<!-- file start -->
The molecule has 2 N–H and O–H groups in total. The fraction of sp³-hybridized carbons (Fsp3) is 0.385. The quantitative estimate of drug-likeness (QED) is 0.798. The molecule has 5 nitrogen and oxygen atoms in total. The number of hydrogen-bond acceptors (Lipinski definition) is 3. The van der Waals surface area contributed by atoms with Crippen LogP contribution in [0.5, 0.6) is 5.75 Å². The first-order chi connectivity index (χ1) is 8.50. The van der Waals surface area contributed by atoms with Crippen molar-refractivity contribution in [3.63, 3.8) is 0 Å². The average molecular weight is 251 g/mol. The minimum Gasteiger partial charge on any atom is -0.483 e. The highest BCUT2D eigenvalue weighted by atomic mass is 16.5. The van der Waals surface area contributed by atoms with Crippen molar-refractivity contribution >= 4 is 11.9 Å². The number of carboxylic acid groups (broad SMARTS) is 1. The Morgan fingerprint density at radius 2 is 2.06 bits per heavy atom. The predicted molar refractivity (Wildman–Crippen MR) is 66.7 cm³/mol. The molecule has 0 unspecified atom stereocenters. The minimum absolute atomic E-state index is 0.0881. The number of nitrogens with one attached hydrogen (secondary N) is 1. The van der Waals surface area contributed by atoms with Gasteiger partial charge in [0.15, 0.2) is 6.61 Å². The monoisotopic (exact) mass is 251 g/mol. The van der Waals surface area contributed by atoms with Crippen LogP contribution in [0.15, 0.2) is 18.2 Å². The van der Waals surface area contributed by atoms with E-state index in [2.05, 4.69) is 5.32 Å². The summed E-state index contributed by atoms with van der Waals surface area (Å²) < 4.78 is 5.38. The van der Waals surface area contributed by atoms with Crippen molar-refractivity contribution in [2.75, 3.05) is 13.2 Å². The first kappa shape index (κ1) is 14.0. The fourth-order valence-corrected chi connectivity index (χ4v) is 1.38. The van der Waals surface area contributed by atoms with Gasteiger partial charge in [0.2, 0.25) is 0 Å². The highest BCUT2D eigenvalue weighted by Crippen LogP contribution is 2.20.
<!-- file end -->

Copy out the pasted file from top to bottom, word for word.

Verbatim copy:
The molecule has 2 N–H and O–H groups in total. The fraction of sp³-hybridized carbons (Fsp3) is 0.385. The quantitative estimate of drug-likeness (QED) is 0.798. The molecule has 5 nitrogen and oxygen atoms in total. The number of hydrogen-bond acceptors (Lipinski definition) is 3. The van der Waals surface area contributed by atoms with Crippen LogP contribution in [0.5, 0.6) is 5.75 Å². The first-order chi connectivity index (χ1) is 8.50. The van der Waals surface area contributed by atoms with Crippen molar-refractivity contribution in [3.63, 3.8) is 0 Å². The average molecular weight is 251 g/mol. The minimum Gasteiger partial charge on any atom is -0.483 e. The highest BCUT2D eigenvalue weighted by atomic mass is 16.5. The van der Waals surface area contributed by atoms with Crippen molar-refractivity contribution >= 4 is 11.9 Å². The number of carboxylic acid groups (broad SMARTS) is 1. The Morgan fingerprint density at radius 2 is 2.06 bits per heavy atom. The predicted molar refractivity (Wildman–Crippen MR) is 66.7 cm³/mol. The molecule has 0 unspecified atom stereocenters. The minimum absolute atomic E-state index is 0.0881. The number of nitrogens with one attached hydrogen (secondary N) is 1. The van der Waals surface area contributed by atoms with Gasteiger partial charge in [0.15, 0.2) is 6.61 Å². The monoisotopic (exact) mass is 251 g/mol. The van der Waals surface area contributed by atoms with Crippen LogP contribution in [0.15, 0.2) is 18.2 Å². The van der Waals surface area contributed by atoms with E-state index in [2.05, 4.69) is 5.32 Å². The summed E-state index contributed by atoms with van der Waals surface area (Å²) < 4.78 is 5.38. The van der Waals surface area contributed by atoms with Crippen molar-refractivity contribution in [2.75, 3.05) is 13.2 Å². The first kappa shape index (κ1) is 14.0. The fourth-order valence-corrected chi connectivity index (χ4v) is 1.38. The van der Waals surface area contributed by atoms with Gasteiger partial charge in [0.2, 0.25) is 0 Å². The highest BCUT2D eigenvalue weighted by Crippen LogP contribution is 2.20.